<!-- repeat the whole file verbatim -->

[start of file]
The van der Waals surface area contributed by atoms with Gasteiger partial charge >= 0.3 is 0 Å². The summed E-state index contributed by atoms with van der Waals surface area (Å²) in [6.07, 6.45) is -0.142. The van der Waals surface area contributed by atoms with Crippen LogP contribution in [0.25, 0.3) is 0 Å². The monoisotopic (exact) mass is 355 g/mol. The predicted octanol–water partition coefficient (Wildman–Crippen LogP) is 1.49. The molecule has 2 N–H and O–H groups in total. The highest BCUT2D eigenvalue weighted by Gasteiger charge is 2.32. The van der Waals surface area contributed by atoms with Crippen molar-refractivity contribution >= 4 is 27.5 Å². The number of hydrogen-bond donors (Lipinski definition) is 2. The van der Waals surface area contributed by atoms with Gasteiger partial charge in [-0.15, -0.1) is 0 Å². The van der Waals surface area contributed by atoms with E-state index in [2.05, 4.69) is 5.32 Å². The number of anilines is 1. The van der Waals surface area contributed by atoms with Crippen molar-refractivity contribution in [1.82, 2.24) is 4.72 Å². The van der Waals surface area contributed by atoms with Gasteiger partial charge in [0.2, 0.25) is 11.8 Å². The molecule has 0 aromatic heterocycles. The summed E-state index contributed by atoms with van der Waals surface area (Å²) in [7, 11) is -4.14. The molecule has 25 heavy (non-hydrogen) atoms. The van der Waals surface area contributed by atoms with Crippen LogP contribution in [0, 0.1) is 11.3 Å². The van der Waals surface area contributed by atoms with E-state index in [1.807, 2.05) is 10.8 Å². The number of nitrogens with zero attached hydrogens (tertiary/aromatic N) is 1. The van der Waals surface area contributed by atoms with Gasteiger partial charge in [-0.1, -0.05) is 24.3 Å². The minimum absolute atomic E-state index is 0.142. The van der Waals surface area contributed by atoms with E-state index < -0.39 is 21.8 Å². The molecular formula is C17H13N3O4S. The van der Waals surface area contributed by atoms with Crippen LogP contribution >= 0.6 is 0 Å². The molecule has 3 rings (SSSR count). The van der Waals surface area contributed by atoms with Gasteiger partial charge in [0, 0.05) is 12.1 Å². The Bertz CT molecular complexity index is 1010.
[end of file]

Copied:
The van der Waals surface area contributed by atoms with Gasteiger partial charge >= 0.3 is 0 Å². The summed E-state index contributed by atoms with van der Waals surface area (Å²) in [6.07, 6.45) is -0.142. The van der Waals surface area contributed by atoms with Crippen LogP contribution in [0.25, 0.3) is 0 Å². The monoisotopic (exact) mass is 355 g/mol. The predicted octanol–water partition coefficient (Wildman–Crippen LogP) is 1.49. The molecule has 2 N–H and O–H groups in total. The highest BCUT2D eigenvalue weighted by Gasteiger charge is 2.32. The van der Waals surface area contributed by atoms with Crippen molar-refractivity contribution >= 4 is 27.5 Å². The number of hydrogen-bond donors (Lipinski definition) is 2. The van der Waals surface area contributed by atoms with Gasteiger partial charge in [-0.15, -0.1) is 0 Å². The van der Waals surface area contributed by atoms with E-state index in [2.05, 4.69) is 5.32 Å². The number of anilines is 1. The van der Waals surface area contributed by atoms with Crippen molar-refractivity contribution in [1.82, 2.24) is 4.72 Å². The van der Waals surface area contributed by atoms with Gasteiger partial charge in [0.2, 0.25) is 11.8 Å². The molecule has 0 aromatic heterocycles. The summed E-state index contributed by atoms with van der Waals surface area (Å²) in [7, 11) is -4.14. The molecule has 25 heavy (non-hydrogen) atoms. The van der Waals surface area contributed by atoms with Crippen LogP contribution in [0, 0.1) is 11.3 Å². The van der Waals surface area contributed by atoms with E-state index in [1.807, 2.05) is 10.8 Å². The number of nitrogens with zero attached hydrogens (tertiary/aromatic N) is 1. The van der Waals surface area contributed by atoms with Gasteiger partial charge in [-0.1, -0.05) is 24.3 Å². The minimum absolute atomic E-state index is 0.142. The van der Waals surface area contributed by atoms with E-state index < -0.39 is 21.8 Å². The molecular formula is C17H13N3O4S. The van der Waals surface area contributed by atoms with Crippen LogP contribution >= 0.6 is 0 Å². The molecule has 3 rings (SSSR count). The van der Waals surface area contributed by atoms with Gasteiger partial charge in [0, 0.05) is 12.1 Å². The Bertz CT molecular complexity index is 1010.